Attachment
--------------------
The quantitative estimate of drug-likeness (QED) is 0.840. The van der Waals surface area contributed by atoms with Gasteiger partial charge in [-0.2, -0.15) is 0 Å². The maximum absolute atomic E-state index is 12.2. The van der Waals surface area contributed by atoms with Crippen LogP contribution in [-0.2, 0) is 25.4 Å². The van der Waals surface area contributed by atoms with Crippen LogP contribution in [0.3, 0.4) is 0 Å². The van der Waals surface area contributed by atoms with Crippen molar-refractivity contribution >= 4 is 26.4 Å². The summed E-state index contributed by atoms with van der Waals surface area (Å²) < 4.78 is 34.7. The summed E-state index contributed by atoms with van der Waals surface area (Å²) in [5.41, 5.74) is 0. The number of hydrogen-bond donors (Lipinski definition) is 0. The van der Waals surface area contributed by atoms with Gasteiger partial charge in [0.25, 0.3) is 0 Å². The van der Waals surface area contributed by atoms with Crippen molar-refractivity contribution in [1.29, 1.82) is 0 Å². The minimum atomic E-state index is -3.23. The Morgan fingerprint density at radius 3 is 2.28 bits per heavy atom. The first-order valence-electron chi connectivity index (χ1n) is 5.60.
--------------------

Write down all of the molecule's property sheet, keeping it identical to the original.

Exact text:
The quantitative estimate of drug-likeness (QED) is 0.840. The van der Waals surface area contributed by atoms with Gasteiger partial charge in [-0.2, -0.15) is 0 Å². The maximum absolute atomic E-state index is 12.2. The van der Waals surface area contributed by atoms with Crippen LogP contribution in [-0.2, 0) is 25.4 Å². The van der Waals surface area contributed by atoms with Crippen LogP contribution in [0.3, 0.4) is 0 Å². The van der Waals surface area contributed by atoms with Crippen molar-refractivity contribution >= 4 is 26.4 Å². The summed E-state index contributed by atoms with van der Waals surface area (Å²) < 4.78 is 34.7. The summed E-state index contributed by atoms with van der Waals surface area (Å²) in [5.41, 5.74) is 0. The number of hydrogen-bond donors (Lipinski definition) is 0. The van der Waals surface area contributed by atoms with Gasteiger partial charge in [0.25, 0.3) is 0 Å². The van der Waals surface area contributed by atoms with Crippen molar-refractivity contribution in [1.29, 1.82) is 0 Å². The minimum atomic E-state index is -3.23. The Morgan fingerprint density at radius 3 is 2.28 bits per heavy atom. The first-order valence-electron chi connectivity index (χ1n) is 5.60.